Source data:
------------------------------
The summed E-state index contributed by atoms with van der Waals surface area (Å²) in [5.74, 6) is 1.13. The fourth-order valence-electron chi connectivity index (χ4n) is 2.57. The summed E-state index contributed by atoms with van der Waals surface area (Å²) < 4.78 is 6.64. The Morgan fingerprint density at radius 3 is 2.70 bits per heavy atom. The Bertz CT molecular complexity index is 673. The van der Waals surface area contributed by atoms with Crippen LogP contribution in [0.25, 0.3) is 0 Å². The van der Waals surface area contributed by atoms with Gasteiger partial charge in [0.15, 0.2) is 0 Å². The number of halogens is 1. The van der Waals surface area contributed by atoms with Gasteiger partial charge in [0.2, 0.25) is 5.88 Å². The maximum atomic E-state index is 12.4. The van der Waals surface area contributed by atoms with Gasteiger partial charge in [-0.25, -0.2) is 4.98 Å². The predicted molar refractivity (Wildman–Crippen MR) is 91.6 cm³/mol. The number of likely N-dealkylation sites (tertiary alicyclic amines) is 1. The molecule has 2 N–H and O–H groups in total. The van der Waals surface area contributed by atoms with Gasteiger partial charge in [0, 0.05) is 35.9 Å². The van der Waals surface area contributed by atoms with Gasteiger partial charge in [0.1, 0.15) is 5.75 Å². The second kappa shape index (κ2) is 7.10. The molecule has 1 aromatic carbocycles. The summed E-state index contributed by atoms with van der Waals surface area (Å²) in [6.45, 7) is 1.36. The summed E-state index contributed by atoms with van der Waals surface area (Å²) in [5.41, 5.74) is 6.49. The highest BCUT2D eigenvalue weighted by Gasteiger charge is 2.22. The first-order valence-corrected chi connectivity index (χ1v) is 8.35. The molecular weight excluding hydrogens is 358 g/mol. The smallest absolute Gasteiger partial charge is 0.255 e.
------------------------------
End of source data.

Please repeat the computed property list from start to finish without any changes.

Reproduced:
The summed E-state index contributed by atoms with van der Waals surface area (Å²) in [5.74, 6) is 1.13. The fourth-order valence-electron chi connectivity index (χ4n) is 2.57. The summed E-state index contributed by atoms with van der Waals surface area (Å²) < 4.78 is 6.64. The Morgan fingerprint density at radius 3 is 2.70 bits per heavy atom. The Bertz CT molecular complexity index is 673. The van der Waals surface area contributed by atoms with Crippen LogP contribution in [0.25, 0.3) is 0 Å². The van der Waals surface area contributed by atoms with Gasteiger partial charge in [0.15, 0.2) is 0 Å². The number of halogens is 1. The van der Waals surface area contributed by atoms with Gasteiger partial charge in [0.2, 0.25) is 5.88 Å². The maximum atomic E-state index is 12.4. The van der Waals surface area contributed by atoms with Gasteiger partial charge in [-0.25, -0.2) is 4.98 Å². The predicted molar refractivity (Wildman–Crippen MR) is 91.6 cm³/mol. The number of likely N-dealkylation sites (tertiary alicyclic amines) is 1. The molecule has 2 N–H and O–H groups in total. The van der Waals surface area contributed by atoms with Gasteiger partial charge in [0, 0.05) is 35.9 Å². The van der Waals surface area contributed by atoms with Gasteiger partial charge in [0.1, 0.15) is 5.75 Å². The second kappa shape index (κ2) is 7.10. The molecule has 1 aromatic carbocycles. The summed E-state index contributed by atoms with van der Waals surface area (Å²) in [6.45, 7) is 1.36. The summed E-state index contributed by atoms with van der Waals surface area (Å²) in [5.41, 5.74) is 6.49. The highest BCUT2D eigenvalue weighted by Gasteiger charge is 2.22. The first-order valence-corrected chi connectivity index (χ1v) is 8.35. The molecular weight excluding hydrogens is 358 g/mol. The smallest absolute Gasteiger partial charge is 0.255 e.